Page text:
Automated dynamic control philosophy for sustainable energy savings on mine cooling systems
Crawford, Jason Andrew
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Financial instability in the mining sector was identified as a significant reason for reduced production trends in South Africa. Coupled with increasing operational costs, the South African mining sector is confronted with a challenging financial situation. To remain financially competitive, on a global scale, mines are adopting significant socio-economic changes. Mineworkers require substantial cooling and ventilation to work in a safe and habitable environment. Deep-level mine cooling systems were identified as substantial energy-intensive consumers to supply such cooling. Mine cooling systems can make up to 28% of a mines total electricity consumption. Electricity cost-saving initiatives were studied, implemented and recognised as a viable solution to reduce end-use electrical energy consumption on mine cooling systems. Little attention has been directed, however, to the sustainability thereof. Literature reveals a need for a simple, practical and integrated solution to optimise deep-level mine cooling systems dynamically for sustainable cost savings. Therefore, an automated dynamic control strategy was presented to optimise the control of mine cooling systems to reduce operational costs and improve system sustainability. An integrated Energy Management System (EMS) was identified as a suitable controller for the implementation of this strategy. The EMS analysed the theoretical impact with the aid of a verified simulation model. The control strategy was implemented on a case study, Mine A, situated at a South African gold mining complex. An integrated dynamic temperature set point algorithm and ambient dry-bulb (DB) temperature prediction model was formulated, implemented and verified. The simulation results confirmed the accuracy of the automated dynamic control strategy with an average correlation error of 4%. The feasibility of the automated control strategy was investigated and validated to identify post-implementation cost savings. Implementation results showed a power demand reduction of 45.7%, or 1960 kW during the evening peak time-of-use period. This translated to an annual cost saving of R1.1 million and an operational efficiency improvement of 15%. The optimised dynamic control model, when compared to existing control practises, also attained a chiller coefficient of performance improvement and compressor power reduction of 7% and 4% respectively. An integrated performance monitoring daily report was established. Important KPIs were identified and included in the daily report. In addition to the implementation of automated cost saving measures, load shift savings were also reported for a period of 14 months; indicating the sustainable impact of this study. This strategy, demonstrated to be simple, showing significant performance improvements for South African mining industries.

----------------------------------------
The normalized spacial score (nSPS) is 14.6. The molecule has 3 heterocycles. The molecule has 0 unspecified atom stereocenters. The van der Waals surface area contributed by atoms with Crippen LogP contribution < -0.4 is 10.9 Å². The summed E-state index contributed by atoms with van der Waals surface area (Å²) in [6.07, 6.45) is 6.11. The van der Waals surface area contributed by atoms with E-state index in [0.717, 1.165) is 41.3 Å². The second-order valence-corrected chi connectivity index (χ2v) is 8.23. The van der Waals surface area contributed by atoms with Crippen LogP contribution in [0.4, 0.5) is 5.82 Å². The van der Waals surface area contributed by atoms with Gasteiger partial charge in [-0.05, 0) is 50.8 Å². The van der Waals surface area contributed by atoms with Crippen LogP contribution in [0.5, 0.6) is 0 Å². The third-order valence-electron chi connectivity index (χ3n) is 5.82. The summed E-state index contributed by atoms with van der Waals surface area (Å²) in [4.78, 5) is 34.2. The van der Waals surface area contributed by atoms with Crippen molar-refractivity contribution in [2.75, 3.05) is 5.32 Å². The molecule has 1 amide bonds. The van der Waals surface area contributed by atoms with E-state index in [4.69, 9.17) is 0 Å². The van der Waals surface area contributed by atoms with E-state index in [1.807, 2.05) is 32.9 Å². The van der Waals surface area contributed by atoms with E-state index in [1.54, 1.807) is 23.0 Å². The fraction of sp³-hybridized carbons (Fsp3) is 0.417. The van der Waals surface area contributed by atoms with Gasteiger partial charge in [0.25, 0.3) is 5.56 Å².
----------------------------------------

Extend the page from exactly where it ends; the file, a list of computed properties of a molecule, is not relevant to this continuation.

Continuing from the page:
- Engineering